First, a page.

On the completion of land rehabilitation to an agreed standard between the miner and the minister of conservation (or his or her staff), DOC-held bonds are returned to the miner. 

Why are people still mining coal?

People are still mining coal because other people still need it as a cost-effective or irreplaceable source of energy, as heat or steam, or as back-up for national grid electricity generation. In 2022 the world consumed about 8 billion tonnes of coal.

New Zealand produces about 3 million tonnes per year (0.04% of global supply), and of which more than  1 million tonnes are exported. In some years up to 1 million tonnes are also imported, noting this is a highly variable figure, depending, for example, on international coal prices, and the size of the stockpile at the Huntly power station.

Besides electricity generation, coal is used in New Zealand to manufacture iron and steel, cement and lime, as a source of energy for dairy factories and freezing works, as a source of heat and supply of CO2 into commercial greenhouses year-round, and for space heating, e.g. in hospitals and schools.

A related question is: when will the coal run out? Estimates for easily accessed coal worldwide run into around 1 trillion tonnes. At global annual consumption of 8 billion tonnes, it would take 125 years to deplete this coal, and then there is a much larger coal resources that is currently more difficult to access, but which in the future will inevitably be available for extraction and use.

Why do people mine on conservation land?

In short, because that’s where economically viable deposits of many or most mineral resources are located. Mining occurs on privately and publicly owned land, but understandably people have concerns about the impact and footprint of mining on public conservation land.

It is a truth that should be universally acknowledged that minerals can only be mined where they are found, and minerals happen to be found in some areas of public conservation land, a very small area of land.

As New Zealand has been inhabited by a growing number of people over the past 700 to 800 years, we have populated and settled in the flatter, low-lying, and fertile parts of the country.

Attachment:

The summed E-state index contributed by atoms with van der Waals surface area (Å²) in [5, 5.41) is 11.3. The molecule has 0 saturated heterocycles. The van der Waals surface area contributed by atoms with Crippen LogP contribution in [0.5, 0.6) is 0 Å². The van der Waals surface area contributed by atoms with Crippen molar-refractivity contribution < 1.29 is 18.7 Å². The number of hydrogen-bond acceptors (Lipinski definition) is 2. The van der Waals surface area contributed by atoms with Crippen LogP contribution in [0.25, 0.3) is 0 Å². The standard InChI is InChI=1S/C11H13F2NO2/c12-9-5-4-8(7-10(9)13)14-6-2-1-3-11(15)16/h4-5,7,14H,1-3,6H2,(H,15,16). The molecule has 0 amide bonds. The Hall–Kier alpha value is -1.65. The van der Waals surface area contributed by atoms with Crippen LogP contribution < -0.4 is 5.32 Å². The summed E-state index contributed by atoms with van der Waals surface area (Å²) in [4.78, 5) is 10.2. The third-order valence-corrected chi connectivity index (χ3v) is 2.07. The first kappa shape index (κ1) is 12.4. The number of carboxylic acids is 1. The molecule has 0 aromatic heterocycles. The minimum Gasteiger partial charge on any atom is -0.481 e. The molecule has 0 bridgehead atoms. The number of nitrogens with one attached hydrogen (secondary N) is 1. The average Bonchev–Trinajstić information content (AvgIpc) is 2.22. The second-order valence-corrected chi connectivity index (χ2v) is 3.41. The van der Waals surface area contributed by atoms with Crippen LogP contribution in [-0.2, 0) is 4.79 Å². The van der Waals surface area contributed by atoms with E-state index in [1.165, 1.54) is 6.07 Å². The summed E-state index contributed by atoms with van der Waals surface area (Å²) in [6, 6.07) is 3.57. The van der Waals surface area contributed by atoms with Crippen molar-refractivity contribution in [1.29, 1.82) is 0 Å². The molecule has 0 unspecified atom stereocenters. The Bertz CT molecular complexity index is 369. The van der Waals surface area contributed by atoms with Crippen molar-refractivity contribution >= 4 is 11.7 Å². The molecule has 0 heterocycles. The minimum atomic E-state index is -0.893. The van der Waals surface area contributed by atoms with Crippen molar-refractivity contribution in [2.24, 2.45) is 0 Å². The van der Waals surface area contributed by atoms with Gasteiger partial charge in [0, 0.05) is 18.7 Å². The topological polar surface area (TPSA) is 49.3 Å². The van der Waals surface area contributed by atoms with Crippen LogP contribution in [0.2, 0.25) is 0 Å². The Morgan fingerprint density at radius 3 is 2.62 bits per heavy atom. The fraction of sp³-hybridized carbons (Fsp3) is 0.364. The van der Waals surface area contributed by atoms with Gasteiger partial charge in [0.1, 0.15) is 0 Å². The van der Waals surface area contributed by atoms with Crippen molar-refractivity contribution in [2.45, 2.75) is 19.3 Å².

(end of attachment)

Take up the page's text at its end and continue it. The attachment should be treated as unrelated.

As a result, much of what remains of our once widespread forests, wetlands, and other wild places is concentrated in steeper and more mountainous terrain, and these areas have come to make up the majority of land set aside for conservation – i.e. there is a strong positive correlation between conservation land and mountains.

Simultaneously, economic deposits of mineral resources also tend to be found in geologically active areas where coal seams, quartz reefs, and other concentrations of minerals can be found – so there is a correlation between mountains and minerals. It is no accident that the word “ore”, meaning minerals-rich rock or earth, stems from the Greek word for mountain, “oros”.

As a result, there is a positive correlation between conservation land and the location minerals. This means miners are likely to want to at least look for minerals on conservation land, and then at least apply for access to mine minerals on conservation land, if they happen to find them.

Having said all that, since 1987, mining has disturbed about about 0.04% of all public conservation land – four hectares out of 10,000, or 3,500 hectares out of the total 8.8 million-hectare public conservation estate.

It’s hard to imagine a percentage as small as 0.04%. Let’s try. One percent is one-hundredth of something. It’s 1 centimetre out of 1 metre. The 0.04% amounts to four-tenths of 1 millimetre, in a ruler that is 1m long. Vanishingly small.

Even if a government were to enable access to conservation land for mining, only a very small fraction of that land could ever be mined – economically. Given the ability today to rehabilitate mined land to very high standards, the mining industry would argue: if it’s responsible, we should be able to mine, anywhere.

Of course, there are exceptions to this line of thought. No one is suggesting that anyone mine the top of Aoraki/Mt Cook. Or Cathedral Cove in the Coromandel. Or, close to the West Coast, Punakaiki/Pancake Rocks.

If you have read this far, here’s a question for you, and please let us know your answer: how many gold or coal mines have you ever seen in the course of your life?